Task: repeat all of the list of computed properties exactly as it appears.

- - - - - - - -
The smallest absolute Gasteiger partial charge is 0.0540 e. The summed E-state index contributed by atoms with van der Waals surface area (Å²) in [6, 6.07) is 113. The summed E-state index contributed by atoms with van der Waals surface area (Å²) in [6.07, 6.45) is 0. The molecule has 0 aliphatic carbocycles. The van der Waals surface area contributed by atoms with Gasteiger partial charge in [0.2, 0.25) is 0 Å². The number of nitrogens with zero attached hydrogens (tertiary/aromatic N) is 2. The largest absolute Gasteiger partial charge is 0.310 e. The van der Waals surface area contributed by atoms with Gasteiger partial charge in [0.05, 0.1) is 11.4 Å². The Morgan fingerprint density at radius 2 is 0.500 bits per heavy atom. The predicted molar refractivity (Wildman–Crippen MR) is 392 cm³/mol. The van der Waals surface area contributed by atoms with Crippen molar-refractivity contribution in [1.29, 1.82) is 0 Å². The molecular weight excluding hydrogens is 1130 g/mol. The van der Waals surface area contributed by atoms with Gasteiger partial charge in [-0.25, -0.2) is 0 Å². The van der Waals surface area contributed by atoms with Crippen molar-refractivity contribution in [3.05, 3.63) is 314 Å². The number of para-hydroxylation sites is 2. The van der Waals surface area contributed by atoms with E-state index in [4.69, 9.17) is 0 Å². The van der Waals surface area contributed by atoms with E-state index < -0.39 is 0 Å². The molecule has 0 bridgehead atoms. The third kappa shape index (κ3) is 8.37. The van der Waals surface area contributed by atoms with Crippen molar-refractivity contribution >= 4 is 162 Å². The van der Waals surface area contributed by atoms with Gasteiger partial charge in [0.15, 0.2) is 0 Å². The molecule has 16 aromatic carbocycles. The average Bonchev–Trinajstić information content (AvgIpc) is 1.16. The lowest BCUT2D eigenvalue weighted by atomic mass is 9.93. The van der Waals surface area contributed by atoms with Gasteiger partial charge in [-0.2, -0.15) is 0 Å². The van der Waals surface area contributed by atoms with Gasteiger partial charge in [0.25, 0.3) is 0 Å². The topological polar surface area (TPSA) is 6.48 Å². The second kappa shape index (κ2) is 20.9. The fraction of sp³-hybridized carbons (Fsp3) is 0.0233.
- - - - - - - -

The smallest absolute Gasteiger partial charge is 0.0540 e. The summed E-state index contributed by atoms with van der Waals surface area (Å²) in [6, 6.07) is 113. The summed E-state index contributed by atoms with van der Waals surface area (Å²) in [6.07, 6.45) is 0. The molecule has 0 aliphatic carbocycles. The van der Waals surface area contributed by atoms with Gasteiger partial charge in [0.2, 0.25) is 0 Å². The number of nitrogens with zero attached hydrogens (tertiary/aromatic N) is 2. The largest absolute Gasteiger partial charge is 0.310 e. The van der Waals surface area contributed by atoms with Gasteiger partial charge in [0.05, 0.1) is 11.4 Å². The Morgan fingerprint density at radius 2 is 0.500 bits per heavy atom. The predicted molar refractivity (Wildman–Crippen MR) is 392 cm³/mol. The van der Waals surface area contributed by atoms with Crippen molar-refractivity contribution in [1.29, 1.82) is 0 Å². The molecular weight excluding hydrogens is 1130 g/mol. The van der Waals surface area contributed by atoms with Gasteiger partial charge in [-0.25, -0.2) is 0 Å². The van der Waals surface area contributed by atoms with Crippen molar-refractivity contribution in [3.05, 3.63) is 314 Å². The number of para-hydroxylation sites is 2. The van der Waals surface area contributed by atoms with E-state index in [4.69, 9.17) is 0 Å². The van der Waals surface area contributed by atoms with E-state index < -0.39 is 0 Å². The molecule has 0 bridgehead atoms. The third kappa shape index (κ3) is 8.37. The van der Waals surface area contributed by atoms with Crippen molar-refractivity contribution >= 4 is 162 Å². The van der Waals surface area contributed by atoms with Gasteiger partial charge in [0.15, 0.2) is 0 Å². The molecule has 16 aromatic carbocycles. The average Bonchev–Trinajstić information content (AvgIpc) is 1.16. The lowest BCUT2D eigenvalue weighted by atomic mass is 9.93. The van der Waals surface area contributed by atoms with Gasteiger partial charge in [-0.2, -0.15) is 0 Å². The van der Waals surface area contributed by atoms with Gasteiger partial charge in [0.25, 0.3) is 0 Å². The topological polar surface area (TPSA) is 6.48 Å². The second kappa shape index (κ2) is 20.9. The fraction of sp³-hybridized carbons (Fsp3) is 0.0233.